My imagery emerges pretty organically—I don’t really choose when an image is more energetic than dark, and vice versa. Each aspect is the flip side of the same coin, and each side has helped me to deal with loss and fear in their own unique ways. The energetic side of my work is a retort to the darkness: I embrace the light and revel in the buoyancy of my lighter days. I encourage positivity and create work that finds delight in the beauty of a light heart.

On the flip side, my darker imagery is my answer to that which so many of us fear in life, namely, death. I think there is true beauty in the dark, and to face it head on, and boldly, acknowledging its presence while also respecting it, is so important. From death emerges new life, from dark, light. It’s a stunning thing, even if we’re conditioned to be uncomfortable with it.

There’s a fine line between exploring darkness in work and going overboard with it, and I do my best to tow that line. Validating the darkness within myself by nodding to my fears and reservations has been one of the most liberating practices of my art. The world is not black and white but rather myriad shades of grey, and I hope to speak to that in my work, always.

Nature sometimes seems to be the main heroine of your pictures instead of the model. What kind of bond do you (and your work) have with nature, both all along your career and in today’s creativity?

It’s true that nature often steals the scene in my images, and that’s usually by design. I have had a deep love affair with nature since childhood. It has been the single, solitary thing that brings me peace no matter how distraught I might feel. In many regards, nature has been a soothing balm and even a stand-in parent for me throughout the years.

Over time, I have felt more and more saddened by the state of the world and our treatment of nature, as a species. As technology advances, we disconnect more and more from the earth beneath our feet and the wind on our faces. And there’s something very tragic and even frightening about that to me. It’s always my hope that my work reminds the viewer of our inherent connectedness to the planet. Even though we move freely about, unlike trees, and we regard ourselves as evolved beyond most other species, it’s important to remember our deep roots. We are no greater than the trees and no less than the stars. Right now, we have one planet that we are capable of surviving upon. And it IS up to us to undo or stabilize the damage we’ve done and are doing, and to find a way to truly live in harmony with our one true home.

Is your art reflecting an ideal of life or is it a visual mantra (especially for the fearless heroines) or is it the expression of the happiness you have found in your personal life?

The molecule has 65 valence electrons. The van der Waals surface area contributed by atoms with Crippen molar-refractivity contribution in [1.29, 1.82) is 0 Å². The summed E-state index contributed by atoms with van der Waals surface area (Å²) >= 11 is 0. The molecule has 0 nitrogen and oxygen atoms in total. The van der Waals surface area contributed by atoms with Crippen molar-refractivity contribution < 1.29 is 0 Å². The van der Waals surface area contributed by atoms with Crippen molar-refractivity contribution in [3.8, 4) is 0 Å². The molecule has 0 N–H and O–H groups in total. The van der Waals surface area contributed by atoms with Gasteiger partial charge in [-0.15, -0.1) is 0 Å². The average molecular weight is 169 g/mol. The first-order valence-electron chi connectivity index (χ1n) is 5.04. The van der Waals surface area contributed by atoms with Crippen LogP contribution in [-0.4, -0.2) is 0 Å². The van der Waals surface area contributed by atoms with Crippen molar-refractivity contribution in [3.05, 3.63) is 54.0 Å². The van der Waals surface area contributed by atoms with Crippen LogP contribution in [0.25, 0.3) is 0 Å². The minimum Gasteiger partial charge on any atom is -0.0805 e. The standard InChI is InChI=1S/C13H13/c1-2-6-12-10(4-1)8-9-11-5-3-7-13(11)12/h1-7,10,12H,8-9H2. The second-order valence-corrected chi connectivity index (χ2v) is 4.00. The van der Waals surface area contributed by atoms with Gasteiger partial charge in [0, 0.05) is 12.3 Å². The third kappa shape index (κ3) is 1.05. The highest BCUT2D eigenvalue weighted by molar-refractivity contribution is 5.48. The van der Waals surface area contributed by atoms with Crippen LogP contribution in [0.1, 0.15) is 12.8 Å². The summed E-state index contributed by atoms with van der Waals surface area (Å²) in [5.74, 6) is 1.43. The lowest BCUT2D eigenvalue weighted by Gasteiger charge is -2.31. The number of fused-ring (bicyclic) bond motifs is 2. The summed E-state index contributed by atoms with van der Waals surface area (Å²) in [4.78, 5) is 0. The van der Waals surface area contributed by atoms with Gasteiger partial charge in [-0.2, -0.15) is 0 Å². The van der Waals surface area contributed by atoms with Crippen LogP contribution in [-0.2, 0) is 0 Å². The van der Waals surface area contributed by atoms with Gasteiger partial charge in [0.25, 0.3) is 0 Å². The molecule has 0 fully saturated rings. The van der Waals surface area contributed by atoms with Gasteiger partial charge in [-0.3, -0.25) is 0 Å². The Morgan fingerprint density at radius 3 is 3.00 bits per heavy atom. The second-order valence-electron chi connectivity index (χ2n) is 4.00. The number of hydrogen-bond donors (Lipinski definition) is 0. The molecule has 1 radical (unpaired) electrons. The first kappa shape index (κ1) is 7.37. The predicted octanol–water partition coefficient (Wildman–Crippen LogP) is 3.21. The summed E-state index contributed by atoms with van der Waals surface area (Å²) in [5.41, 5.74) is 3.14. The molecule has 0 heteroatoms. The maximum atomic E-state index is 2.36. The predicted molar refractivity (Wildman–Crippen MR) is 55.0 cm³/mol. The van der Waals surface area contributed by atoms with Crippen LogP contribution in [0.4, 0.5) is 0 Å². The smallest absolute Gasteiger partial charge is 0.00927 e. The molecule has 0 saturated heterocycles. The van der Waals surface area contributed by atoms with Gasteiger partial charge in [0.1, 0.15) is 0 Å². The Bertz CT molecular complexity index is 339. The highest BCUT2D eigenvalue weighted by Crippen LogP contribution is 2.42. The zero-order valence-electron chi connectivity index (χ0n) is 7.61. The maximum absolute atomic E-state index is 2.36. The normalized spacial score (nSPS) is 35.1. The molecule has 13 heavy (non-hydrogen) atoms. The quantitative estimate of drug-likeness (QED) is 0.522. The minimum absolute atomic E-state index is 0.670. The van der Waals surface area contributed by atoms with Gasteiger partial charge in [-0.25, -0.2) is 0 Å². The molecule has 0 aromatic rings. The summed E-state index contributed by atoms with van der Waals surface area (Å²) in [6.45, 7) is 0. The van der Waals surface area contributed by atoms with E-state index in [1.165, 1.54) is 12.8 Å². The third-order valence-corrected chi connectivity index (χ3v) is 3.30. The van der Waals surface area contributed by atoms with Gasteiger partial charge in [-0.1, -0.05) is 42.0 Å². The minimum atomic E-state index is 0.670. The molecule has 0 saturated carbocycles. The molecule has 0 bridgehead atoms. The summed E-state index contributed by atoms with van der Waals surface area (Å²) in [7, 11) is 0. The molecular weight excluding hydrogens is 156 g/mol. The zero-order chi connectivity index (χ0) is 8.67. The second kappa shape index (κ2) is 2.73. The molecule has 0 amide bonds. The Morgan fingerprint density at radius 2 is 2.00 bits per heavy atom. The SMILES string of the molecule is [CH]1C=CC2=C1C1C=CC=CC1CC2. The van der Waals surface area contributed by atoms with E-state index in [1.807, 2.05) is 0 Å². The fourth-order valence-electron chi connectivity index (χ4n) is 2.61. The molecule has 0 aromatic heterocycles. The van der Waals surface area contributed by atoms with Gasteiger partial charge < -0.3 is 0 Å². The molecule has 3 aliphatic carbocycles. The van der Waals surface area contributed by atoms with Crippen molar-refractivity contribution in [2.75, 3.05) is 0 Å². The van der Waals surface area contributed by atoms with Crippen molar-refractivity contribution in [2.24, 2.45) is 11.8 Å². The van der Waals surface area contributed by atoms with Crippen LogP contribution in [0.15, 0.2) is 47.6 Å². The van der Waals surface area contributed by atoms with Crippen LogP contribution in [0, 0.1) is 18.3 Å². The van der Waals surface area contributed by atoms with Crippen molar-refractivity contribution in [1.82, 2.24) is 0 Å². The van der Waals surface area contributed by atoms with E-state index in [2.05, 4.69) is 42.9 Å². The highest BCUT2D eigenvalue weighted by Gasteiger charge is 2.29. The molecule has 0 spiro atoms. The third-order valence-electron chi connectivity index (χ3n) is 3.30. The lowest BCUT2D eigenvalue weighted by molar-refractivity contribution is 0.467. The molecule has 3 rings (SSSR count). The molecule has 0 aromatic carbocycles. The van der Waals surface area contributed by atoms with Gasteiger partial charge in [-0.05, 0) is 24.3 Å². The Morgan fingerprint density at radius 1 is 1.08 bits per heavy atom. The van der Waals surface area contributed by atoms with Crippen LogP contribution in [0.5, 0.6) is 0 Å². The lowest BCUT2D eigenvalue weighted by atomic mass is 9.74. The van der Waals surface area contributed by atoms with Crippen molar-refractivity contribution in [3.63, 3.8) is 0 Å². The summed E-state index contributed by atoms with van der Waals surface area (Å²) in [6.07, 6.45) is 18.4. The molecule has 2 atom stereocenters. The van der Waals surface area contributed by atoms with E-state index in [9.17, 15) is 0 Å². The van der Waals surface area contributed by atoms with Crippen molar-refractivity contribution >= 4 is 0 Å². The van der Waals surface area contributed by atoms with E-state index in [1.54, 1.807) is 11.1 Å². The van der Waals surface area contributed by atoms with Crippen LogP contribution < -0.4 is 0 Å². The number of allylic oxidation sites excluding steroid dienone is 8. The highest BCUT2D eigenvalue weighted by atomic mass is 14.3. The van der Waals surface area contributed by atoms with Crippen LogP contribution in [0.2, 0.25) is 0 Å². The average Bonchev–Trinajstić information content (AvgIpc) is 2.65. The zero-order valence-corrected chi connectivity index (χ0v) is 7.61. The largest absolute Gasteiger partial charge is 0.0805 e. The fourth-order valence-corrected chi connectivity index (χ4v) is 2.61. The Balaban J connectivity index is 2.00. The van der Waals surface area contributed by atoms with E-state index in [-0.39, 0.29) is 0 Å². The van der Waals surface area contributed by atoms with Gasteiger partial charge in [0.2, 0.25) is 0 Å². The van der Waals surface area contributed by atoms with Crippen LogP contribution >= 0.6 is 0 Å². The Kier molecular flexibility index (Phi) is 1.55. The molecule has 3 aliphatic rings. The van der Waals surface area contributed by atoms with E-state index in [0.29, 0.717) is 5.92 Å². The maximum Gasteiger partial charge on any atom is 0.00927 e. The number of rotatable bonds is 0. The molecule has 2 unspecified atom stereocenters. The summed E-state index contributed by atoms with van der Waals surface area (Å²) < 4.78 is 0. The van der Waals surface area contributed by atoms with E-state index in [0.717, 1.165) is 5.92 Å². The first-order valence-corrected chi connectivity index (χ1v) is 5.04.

I think my art is many things… it’s often an escape from reality, or rather, a reflection of a reality I want to be a part of, that I want to make real. It’s my way of making sense of a world that frequently makes no sense to me.  I’ve spent the majority of my life feeling very alienated from the world at large, which is both freeing and terribly lonely.

There’s certainly an aspect that is a visual mantra. I want women to feel empowered. I want them to know that they are unstoppable, unshakable, and that no matter what the world throws at them, they aren’t alone. There’s always that underlying tone in my work.

I have moments of happiness, but I don’t actually think happiness is a state that one can embody for too long a time. As with all things, it’s fleeting, and often we cling to this ideal that that’s the perfect state that happiness is where we should strive to always be. But there’s a beauty in sorrow, in anger, in loss. One emotion enriches another, and they all further our experiences here on this crazy, amazing planet.

Do you have projects in the near future?

I sure do! Currently I’m working on my very first triptych for a connected series of pieces for Modern Eden’s upcoming group show, Flower Child, in August. I’ll be exploring themes I haven’t directly touched on before, with a hint of psychedelia.

I’m also working on a very cool collaboration with Redd Walitzki, an incredible artist who I had the sheer delight of traveling to Iceland with in June of 2016. She and I rented a camper and drove the Ring Road together, taking photos of our experiences as we traveled. We’re currently working on a book with a marriage of our works pulled from our experiences in Iceland, and I’m so excited to see it come together.

I’ve also got a script sorted out for another short film and am hoping to collaborate with my dear friend Cassie Meder, who is herself always making beautiful work that is different from my own, which tends to create a fun and interesting challenge for the two of us.

Farther ahead, I’m planning to begin dabbling in a larger body of work exploring some new themes…but I don’t want to give too much away. Let’s just say it touches on ancient mysticism and dives pretty deep into the dark end of the ocean for me.